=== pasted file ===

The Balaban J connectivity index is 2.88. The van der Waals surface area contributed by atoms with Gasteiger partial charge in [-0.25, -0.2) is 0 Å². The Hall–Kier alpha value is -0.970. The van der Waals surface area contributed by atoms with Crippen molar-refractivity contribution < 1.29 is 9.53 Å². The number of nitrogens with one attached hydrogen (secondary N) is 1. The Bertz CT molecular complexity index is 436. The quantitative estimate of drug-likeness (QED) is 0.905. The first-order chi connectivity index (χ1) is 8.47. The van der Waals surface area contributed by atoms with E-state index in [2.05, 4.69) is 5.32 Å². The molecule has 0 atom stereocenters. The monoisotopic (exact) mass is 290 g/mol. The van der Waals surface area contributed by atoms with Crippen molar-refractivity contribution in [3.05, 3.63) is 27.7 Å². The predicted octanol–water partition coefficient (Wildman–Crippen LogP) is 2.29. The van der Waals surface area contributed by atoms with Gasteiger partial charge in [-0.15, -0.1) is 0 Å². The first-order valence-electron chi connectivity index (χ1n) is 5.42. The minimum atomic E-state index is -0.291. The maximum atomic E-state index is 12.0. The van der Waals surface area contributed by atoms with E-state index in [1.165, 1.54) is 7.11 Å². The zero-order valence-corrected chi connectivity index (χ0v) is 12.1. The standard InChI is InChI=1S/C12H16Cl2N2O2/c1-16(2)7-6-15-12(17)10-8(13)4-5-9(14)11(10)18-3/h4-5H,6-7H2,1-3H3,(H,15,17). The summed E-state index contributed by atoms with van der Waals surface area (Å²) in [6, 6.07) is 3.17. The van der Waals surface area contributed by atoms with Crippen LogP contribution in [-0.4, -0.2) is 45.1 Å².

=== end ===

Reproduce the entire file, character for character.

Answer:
The Balaban J connectivity index is 2.88. The van der Waals surface area contributed by atoms with Gasteiger partial charge in [-0.25, -0.2) is 0 Å². The Hall–Kier alpha value is -0.970. The van der Waals surface area contributed by atoms with Crippen molar-refractivity contribution < 1.29 is 9.53 Å². The number of nitrogens with one attached hydrogen (secondary N) is 1. The Bertz CT molecular complexity index is 436. The quantitative estimate of drug-likeness (QED) is 0.905. The first-order chi connectivity index (χ1) is 8.47. The van der Waals surface area contributed by atoms with E-state index in [2.05, 4.69) is 5.32 Å². The molecule has 0 atom stereocenters. The monoisotopic (exact) mass is 290 g/mol. The van der Waals surface area contributed by atoms with Crippen molar-refractivity contribution in [3.05, 3.63) is 27.7 Å². The predicted octanol–water partition coefficient (Wildman–Crippen LogP) is 2.29. The van der Waals surface area contributed by atoms with Gasteiger partial charge in [-0.15, -0.1) is 0 Å². The first-order valence-electron chi connectivity index (χ1n) is 5.42. The minimum atomic E-state index is -0.291. The maximum atomic E-state index is 12.0. The van der Waals surface area contributed by atoms with E-state index in [1.165, 1.54) is 7.11 Å². The zero-order valence-corrected chi connectivity index (χ0v) is 12.1. The standard InChI is InChI=1S/C12H16Cl2N2O2/c1-16(2)7-6-15-12(17)10-8(13)4-5-9(14)11(10)18-3/h4-5H,6-7H2,1-3H3,(H,15,17). The summed E-state index contributed by atoms with van der Waals surface area (Å²) in [6, 6.07) is 3.17. The van der Waals surface area contributed by atoms with Crippen LogP contribution in [-0.4, -0.2) is 45.1 Å².